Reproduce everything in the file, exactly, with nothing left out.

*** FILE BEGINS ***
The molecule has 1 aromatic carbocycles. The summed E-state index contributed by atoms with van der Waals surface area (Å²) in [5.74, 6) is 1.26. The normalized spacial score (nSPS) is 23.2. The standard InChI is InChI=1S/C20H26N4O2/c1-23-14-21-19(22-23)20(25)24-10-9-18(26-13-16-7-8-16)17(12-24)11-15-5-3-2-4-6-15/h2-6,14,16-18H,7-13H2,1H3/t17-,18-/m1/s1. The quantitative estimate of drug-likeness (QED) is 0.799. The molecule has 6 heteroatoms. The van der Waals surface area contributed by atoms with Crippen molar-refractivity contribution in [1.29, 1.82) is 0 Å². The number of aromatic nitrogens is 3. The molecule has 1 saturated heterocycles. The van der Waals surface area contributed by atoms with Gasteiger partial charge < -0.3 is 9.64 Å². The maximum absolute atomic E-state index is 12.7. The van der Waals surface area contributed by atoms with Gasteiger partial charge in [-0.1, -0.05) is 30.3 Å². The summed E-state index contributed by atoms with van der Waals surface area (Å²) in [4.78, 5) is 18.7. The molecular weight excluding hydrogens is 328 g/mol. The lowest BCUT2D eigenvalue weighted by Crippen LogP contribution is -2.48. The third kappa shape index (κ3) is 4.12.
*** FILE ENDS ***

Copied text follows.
The molecule has 1 aromatic carbocycles. The summed E-state index contributed by atoms with van der Waals surface area (Å²) in [5.74, 6) is 1.26. The normalized spacial score (nSPS) is 23.2. The standard InChI is InChI=1S/C20H26N4O2/c1-23-14-21-19(22-23)20(25)24-10-9-18(26-13-16-7-8-16)17(12-24)11-15-5-3-2-4-6-15/h2-6,14,16-18H,7-13H2,1H3/t17-,18-/m1/s1. The quantitative estimate of drug-likeness (QED) is 0.799. The molecule has 6 heteroatoms. The van der Waals surface area contributed by atoms with Crippen molar-refractivity contribution in [1.29, 1.82) is 0 Å². The number of aromatic nitrogens is 3. The molecule has 1 saturated heterocycles. The van der Waals surface area contributed by atoms with Gasteiger partial charge < -0.3 is 9.64 Å². The maximum absolute atomic E-state index is 12.7. The van der Waals surface area contributed by atoms with Gasteiger partial charge in [-0.1, -0.05) is 30.3 Å². The summed E-state index contributed by atoms with van der Waals surface area (Å²) in [4.78, 5) is 18.7. The molecular weight excluding hydrogens is 328 g/mol. The lowest BCUT2D eigenvalue weighted by Crippen LogP contribution is -2.48. The third kappa shape index (κ3) is 4.12.